The Diocese of Meath will join with other dioceses in ringing church bells in our parishes tomorrow, the Feast of Saint Patrick, at 11am.
Church bells call people to prayer, to pause, to mourn and to celebrate. While our Masses are now offered privately, though in many cases accessible through webcams and websites, the call to prayer is important. This is a time to pray and it has been heartening over the past few days to see people coming to our churches by themselves to offer silent prayers. We are not alone and the bells are a reminder of the presence of faith and prayer in these times.
It is a vital that we offer prayer for and with those in our communities who are worried, suffering or vulnerable. I think particularly of those in the health care sector who are heroically addressing the current crisis and those who must make difficult decisions. Let our bells also be a sign of solidarity with them.
The Feast of Saint Patrick calls us to reflect on what it means to be Christian and what it means to be Irish. As someone who was isolated and tested, Patrick has something to offer our time.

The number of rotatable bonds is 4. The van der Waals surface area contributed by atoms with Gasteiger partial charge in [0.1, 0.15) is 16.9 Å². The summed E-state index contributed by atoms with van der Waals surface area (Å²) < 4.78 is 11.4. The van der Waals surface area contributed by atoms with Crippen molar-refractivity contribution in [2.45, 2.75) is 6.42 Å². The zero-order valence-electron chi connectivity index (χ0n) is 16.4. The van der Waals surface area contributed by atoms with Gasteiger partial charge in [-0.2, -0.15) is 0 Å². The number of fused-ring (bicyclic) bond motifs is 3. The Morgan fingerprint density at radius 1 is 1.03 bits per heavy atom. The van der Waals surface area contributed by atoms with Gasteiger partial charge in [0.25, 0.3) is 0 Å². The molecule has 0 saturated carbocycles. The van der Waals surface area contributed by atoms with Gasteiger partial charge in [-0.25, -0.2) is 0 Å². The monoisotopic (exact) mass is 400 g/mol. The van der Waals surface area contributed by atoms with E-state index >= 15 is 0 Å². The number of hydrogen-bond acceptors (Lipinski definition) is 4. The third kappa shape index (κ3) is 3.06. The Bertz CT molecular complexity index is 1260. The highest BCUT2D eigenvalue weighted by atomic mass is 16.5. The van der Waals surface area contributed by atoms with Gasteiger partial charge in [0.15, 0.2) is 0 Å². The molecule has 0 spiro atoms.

I am also conscious that many in our communities in recent days have reached beyond themselves and have reached out imaginatively and courageously to the elderly, the isolated and vulnerable in our communities. That is Christianity, that is what Patrick gave us, that is what we are.
The Church exists within society and, at this time, the Church must encourage its members to support the strategy of ‘flattening the curve’. Our actions over the coming days will have huge implications for the trajectory of this illness and how our hospitals cope. A basic tenet of Christianity is loving our neighbour as our self. While parish communities have made the sacrifice of suspending public Masses, let us make the additional but critical sacrifice these days in terms of frequent hand washing, social distancing, avoiding crowds and groups and the avoidance of handshaking. Our individual sacrifice may save others. We have an obligation to each other and the common good.
These are difficult times. I offer my own prayers to those who are afflicted, worried, isolated and working to alleviate this crisis. I pray for the Doctors, nursing staff, health care workers, public officials and those in our communities who are working hard, amongst them our priests and religious, some of whom are aged themselves.
Through the intercession of Saint Patrick, our prayers and our own efforts, may we be spared the worst of this pandemic.